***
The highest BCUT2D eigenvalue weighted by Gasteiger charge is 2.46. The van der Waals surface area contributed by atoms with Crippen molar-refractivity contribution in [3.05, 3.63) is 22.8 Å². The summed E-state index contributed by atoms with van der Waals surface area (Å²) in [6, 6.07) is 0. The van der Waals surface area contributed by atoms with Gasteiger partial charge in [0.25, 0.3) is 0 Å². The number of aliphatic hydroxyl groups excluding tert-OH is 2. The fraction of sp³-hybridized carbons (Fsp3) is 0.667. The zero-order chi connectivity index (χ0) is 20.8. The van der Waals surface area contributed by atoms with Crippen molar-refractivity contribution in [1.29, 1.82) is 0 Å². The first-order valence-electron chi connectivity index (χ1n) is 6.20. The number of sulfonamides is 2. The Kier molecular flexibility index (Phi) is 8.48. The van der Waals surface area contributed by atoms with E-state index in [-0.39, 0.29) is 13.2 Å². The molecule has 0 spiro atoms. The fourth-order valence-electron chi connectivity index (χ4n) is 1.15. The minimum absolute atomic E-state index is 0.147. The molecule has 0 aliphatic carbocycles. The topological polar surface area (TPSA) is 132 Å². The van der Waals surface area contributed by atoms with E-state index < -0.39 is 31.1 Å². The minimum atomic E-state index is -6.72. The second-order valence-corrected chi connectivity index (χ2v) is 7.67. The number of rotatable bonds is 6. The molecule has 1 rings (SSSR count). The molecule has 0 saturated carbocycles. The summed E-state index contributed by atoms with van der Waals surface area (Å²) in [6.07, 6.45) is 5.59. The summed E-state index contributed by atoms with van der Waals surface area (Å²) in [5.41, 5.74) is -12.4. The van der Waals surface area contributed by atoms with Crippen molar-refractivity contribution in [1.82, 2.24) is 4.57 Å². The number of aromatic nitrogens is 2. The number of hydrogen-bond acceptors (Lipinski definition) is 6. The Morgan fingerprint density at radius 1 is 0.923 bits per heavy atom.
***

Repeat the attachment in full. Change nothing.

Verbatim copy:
The highest BCUT2D eigenvalue weighted by Gasteiger charge is 2.46. The van der Waals surface area contributed by atoms with Crippen molar-refractivity contribution in [3.05, 3.63) is 22.8 Å². The summed E-state index contributed by atoms with van der Waals surface area (Å²) in [6, 6.07) is 0. The van der Waals surface area contributed by atoms with Gasteiger partial charge in [0.25, 0.3) is 0 Å². The number of aliphatic hydroxyl groups excluding tert-OH is 2. The fraction of sp³-hybridized carbons (Fsp3) is 0.667. The zero-order chi connectivity index (χ0) is 20.8. The van der Waals surface area contributed by atoms with Crippen molar-refractivity contribution in [1.29, 1.82) is 0 Å². The first-order valence-electron chi connectivity index (χ1n) is 6.20. The number of sulfonamides is 2. The Kier molecular flexibility index (Phi) is 8.48. The van der Waals surface area contributed by atoms with E-state index in [-0.39, 0.29) is 13.2 Å². The molecule has 0 spiro atoms. The fourth-order valence-electron chi connectivity index (χ4n) is 1.15. The minimum absolute atomic E-state index is 0.147. The molecule has 0 aliphatic carbocycles. The topological polar surface area (TPSA) is 132 Å². The van der Waals surface area contributed by atoms with E-state index < -0.39 is 31.1 Å². The minimum atomic E-state index is -6.72. The second-order valence-corrected chi connectivity index (χ2v) is 7.67. The number of rotatable bonds is 6. The molecule has 1 rings (SSSR count). The molecule has 0 saturated carbocycles. The summed E-state index contributed by atoms with van der Waals surface area (Å²) in [6.07, 6.45) is 5.59. The summed E-state index contributed by atoms with van der Waals surface area (Å²) in [5.41, 5.74) is -12.4. The van der Waals surface area contributed by atoms with Crippen molar-refractivity contribution in [1.82, 2.24) is 4.57 Å². The number of aromatic nitrogens is 2. The number of hydrogen-bond acceptors (Lipinski definition) is 6. The Morgan fingerprint density at radius 1 is 0.923 bits per heavy atom.